There is probably no better workout in trucking than manually hoisting a loaded trailer that is resting a foot below the frame of the tractor assigned to pull it. But it’s hard to appreciate the task’s physical benefits when you’re panting like a dog and cussing the idiot who caused the problem.
Nearly all truckers eventually encounter trailers requiring a few heartfelt turns of the landing gear crank. If they are lucky, the mechanism will be in good repair and well-greased.
Unfortunately, that isn’t the norm, says Lee Brace, president of Jost International. “Lack of maintenance is the biggest source of trouble affecting landing gear,” he says. People simply forget to keep the system lubed.
“We always tell people to grease their landing gear every three or four months,” he says. The job is fairly quick, involving just a few zerks, but it does require that the legs be fully extended beforehand to ensure the elevating screw gets adequate lubrication. Brace says operators should use high-grade lithium grease, which won’t turn into putty when ambient temperatures sink below zero.
Misuse and abuse are two other contributors to landing gear failure. Brace says the systems should be periodically operated to keep them working smoothly. Also, both legs should be firmly planted on a solid supporting surface before a trailer is unhooked from a tractor. Some people stop cranking while there’s still a gap between the legs and ground, causing the trailer to drop hard when they pull away. Brace says that sort of carelessness eventually strips the threads of the elevating screws, rendering the legs useless.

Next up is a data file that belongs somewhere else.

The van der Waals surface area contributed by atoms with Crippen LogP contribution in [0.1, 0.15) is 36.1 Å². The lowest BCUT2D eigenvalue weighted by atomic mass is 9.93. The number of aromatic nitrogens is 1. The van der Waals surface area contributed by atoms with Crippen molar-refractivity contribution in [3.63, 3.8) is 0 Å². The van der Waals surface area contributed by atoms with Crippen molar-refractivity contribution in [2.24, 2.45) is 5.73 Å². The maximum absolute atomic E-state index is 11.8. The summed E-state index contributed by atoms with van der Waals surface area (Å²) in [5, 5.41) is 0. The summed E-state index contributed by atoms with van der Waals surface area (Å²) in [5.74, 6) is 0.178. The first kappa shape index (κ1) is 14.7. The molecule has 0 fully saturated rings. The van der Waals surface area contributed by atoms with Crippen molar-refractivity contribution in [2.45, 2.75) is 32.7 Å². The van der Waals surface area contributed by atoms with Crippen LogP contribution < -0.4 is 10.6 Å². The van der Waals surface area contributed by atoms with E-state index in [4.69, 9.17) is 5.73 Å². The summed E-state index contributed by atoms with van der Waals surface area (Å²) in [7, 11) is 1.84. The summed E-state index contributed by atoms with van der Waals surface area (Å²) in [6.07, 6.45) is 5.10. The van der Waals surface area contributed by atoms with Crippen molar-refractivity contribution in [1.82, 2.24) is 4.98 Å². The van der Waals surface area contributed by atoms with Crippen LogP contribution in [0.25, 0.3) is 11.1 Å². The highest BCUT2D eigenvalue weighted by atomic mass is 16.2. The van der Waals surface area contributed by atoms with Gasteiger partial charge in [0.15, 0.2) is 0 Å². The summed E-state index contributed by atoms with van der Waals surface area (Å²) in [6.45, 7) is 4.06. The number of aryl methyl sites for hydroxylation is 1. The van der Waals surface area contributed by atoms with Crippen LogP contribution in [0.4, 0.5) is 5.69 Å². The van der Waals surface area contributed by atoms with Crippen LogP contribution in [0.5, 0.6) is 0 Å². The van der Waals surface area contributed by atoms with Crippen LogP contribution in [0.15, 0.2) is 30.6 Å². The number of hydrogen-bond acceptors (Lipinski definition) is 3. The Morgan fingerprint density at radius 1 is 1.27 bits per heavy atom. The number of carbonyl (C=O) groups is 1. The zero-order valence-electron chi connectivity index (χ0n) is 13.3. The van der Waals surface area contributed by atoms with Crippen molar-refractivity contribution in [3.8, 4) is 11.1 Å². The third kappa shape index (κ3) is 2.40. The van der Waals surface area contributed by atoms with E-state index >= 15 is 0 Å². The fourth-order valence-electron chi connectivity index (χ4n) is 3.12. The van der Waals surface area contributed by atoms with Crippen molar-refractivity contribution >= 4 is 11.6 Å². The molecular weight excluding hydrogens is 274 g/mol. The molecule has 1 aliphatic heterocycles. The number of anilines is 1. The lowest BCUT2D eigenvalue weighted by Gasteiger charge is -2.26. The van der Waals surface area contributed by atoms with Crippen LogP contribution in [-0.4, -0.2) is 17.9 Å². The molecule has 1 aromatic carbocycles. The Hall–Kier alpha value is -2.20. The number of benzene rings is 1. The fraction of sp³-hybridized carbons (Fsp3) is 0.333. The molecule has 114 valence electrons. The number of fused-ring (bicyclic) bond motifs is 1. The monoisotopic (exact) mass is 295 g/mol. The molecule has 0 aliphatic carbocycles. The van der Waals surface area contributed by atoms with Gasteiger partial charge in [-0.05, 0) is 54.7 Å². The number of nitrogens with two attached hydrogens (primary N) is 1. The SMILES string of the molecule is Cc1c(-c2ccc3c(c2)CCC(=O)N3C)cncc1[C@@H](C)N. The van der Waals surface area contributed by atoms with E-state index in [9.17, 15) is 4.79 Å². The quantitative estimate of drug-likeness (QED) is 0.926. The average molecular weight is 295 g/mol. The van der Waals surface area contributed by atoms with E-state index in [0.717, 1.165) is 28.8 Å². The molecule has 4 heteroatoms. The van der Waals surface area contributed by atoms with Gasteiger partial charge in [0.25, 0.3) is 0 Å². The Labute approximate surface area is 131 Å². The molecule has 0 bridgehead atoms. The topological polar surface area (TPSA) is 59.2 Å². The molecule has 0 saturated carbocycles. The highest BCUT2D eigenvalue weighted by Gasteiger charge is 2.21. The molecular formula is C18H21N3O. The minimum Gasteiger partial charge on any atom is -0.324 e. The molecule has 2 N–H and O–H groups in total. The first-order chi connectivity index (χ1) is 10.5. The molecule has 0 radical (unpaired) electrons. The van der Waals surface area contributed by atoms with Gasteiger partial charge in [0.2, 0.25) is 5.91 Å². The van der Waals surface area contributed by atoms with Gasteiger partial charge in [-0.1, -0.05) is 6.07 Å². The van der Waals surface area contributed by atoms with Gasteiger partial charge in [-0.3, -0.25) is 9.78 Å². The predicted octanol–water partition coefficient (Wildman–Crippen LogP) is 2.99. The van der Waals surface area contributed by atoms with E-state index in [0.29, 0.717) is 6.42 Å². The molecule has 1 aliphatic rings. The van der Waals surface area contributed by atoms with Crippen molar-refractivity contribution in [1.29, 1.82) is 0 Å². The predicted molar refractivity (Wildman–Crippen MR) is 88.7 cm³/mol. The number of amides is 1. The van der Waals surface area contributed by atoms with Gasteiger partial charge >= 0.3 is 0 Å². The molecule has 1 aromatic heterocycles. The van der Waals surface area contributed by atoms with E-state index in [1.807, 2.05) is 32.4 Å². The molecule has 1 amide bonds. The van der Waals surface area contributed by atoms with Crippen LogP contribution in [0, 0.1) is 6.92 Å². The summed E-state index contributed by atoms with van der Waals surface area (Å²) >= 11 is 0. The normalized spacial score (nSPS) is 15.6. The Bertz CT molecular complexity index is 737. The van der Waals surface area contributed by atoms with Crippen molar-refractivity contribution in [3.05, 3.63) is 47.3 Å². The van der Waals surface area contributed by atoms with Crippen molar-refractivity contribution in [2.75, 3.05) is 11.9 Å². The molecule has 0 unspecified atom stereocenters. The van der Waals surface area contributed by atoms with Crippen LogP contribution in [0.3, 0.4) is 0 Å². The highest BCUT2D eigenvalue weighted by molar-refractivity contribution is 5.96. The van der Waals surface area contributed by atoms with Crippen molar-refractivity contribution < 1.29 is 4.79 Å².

The best way to preserve landing gear is to dump the air from your tractor suspension to gently lower a trailer onto its legs. It’s also a good idea to dump the air before picking up a trailer, using the suspension to lift the weight off the legs.